Cradled by tradition

Newborns saved by age-old policy

Editorial Staff
December 14, 2006

The medieval ‘foundling wheel,’ a device allowing women to abandon newborn babies anony-mously, is making a come-back at hospitals and religious institutions around Italy. Until the 19th century, it was common for a desperate mother to lay an unwanted child on horizontal wooden wheels which were half inside convents and half outside. A nun on the inside would turn the wheel, bringing the baby inside to be cared for, while the mother could slip away without being seen.

Prompted by public concern over the number of babies abandoned soon after birth, at least eight modern versions of the wheel have been set up recently in cities up and down the penin-sula.The latest was inaugurated on Thursday at a hospital in a poor district of Rome, where there is a high concentration of immigrants and Rom gypsies. Seventeen babies were aban-doned at birth in the hospital last year. By law any woman has the right to give birth anonymously in all Italian hospitals, but Rome health officials said not all women are aware of this.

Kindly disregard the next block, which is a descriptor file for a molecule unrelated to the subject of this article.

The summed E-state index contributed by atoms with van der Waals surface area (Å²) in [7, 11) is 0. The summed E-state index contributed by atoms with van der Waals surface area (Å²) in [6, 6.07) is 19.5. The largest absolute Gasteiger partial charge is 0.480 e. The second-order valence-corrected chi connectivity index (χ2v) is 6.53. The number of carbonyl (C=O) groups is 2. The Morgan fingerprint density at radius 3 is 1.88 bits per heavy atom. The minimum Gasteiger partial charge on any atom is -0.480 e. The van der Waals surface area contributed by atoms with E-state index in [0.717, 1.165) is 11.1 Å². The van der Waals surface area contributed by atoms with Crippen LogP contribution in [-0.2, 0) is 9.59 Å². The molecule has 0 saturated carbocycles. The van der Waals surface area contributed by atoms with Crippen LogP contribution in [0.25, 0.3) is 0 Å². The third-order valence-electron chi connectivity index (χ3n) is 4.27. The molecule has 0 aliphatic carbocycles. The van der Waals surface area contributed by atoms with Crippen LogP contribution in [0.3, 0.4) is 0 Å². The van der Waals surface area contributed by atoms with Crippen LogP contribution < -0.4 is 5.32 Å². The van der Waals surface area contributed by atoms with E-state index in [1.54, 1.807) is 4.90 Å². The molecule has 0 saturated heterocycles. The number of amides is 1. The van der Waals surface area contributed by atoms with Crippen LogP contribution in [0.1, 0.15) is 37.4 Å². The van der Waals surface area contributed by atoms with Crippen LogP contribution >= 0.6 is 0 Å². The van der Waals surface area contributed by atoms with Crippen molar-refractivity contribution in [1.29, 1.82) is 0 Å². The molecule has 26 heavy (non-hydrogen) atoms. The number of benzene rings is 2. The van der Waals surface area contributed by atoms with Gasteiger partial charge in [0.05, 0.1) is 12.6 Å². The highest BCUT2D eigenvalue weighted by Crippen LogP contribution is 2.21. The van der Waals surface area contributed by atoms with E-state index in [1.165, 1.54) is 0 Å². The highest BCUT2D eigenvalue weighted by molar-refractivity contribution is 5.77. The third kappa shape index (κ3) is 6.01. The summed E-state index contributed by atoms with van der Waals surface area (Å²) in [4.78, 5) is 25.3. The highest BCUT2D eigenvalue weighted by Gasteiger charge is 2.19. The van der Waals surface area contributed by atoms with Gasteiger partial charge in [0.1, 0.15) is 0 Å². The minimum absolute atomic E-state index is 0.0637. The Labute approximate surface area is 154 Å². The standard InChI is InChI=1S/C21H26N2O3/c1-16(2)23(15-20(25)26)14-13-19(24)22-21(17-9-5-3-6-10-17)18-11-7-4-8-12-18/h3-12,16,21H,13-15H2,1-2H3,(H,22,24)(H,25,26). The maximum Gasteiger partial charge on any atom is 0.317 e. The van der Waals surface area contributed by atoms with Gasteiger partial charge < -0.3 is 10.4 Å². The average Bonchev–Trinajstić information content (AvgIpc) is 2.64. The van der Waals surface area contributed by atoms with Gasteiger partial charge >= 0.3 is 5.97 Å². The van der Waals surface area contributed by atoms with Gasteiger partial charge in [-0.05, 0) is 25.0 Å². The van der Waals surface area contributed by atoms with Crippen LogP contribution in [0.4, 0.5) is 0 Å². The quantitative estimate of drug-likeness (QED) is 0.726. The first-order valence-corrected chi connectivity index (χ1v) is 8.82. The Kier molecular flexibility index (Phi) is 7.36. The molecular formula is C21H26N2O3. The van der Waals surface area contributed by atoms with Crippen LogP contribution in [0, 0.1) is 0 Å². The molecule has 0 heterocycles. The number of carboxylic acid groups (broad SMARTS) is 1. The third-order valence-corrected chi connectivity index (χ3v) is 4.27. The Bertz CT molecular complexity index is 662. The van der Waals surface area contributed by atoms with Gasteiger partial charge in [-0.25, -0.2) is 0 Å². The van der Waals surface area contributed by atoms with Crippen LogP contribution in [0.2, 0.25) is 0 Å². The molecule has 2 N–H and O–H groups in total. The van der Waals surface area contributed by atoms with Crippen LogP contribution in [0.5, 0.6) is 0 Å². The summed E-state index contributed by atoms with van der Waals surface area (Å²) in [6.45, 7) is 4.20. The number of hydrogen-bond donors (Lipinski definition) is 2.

Italian dailies frequently report cases of newborn babies being found in roadside rubbish bins, and an apparent rise in the number of these cases was one of the reasons some hospitals de-cided to offer a more humane alternative. Most of the women who leave babies in bins these days are believed to be immigrants, many of them in the country illegally and therefore scared to go to a hospital for fear of being turned over to police.

The system set up at the Policlino Casilino in Rome is a far cry from the wheels used in the past. It consists of a small heated hut just outside the hospital in which there is a cradle. Light sensors installed on the inside alert hospital staff to the arrival of a baby. Modern versions of the baby wheel have been successfully introduced in Germany, Austria and Switzerland.

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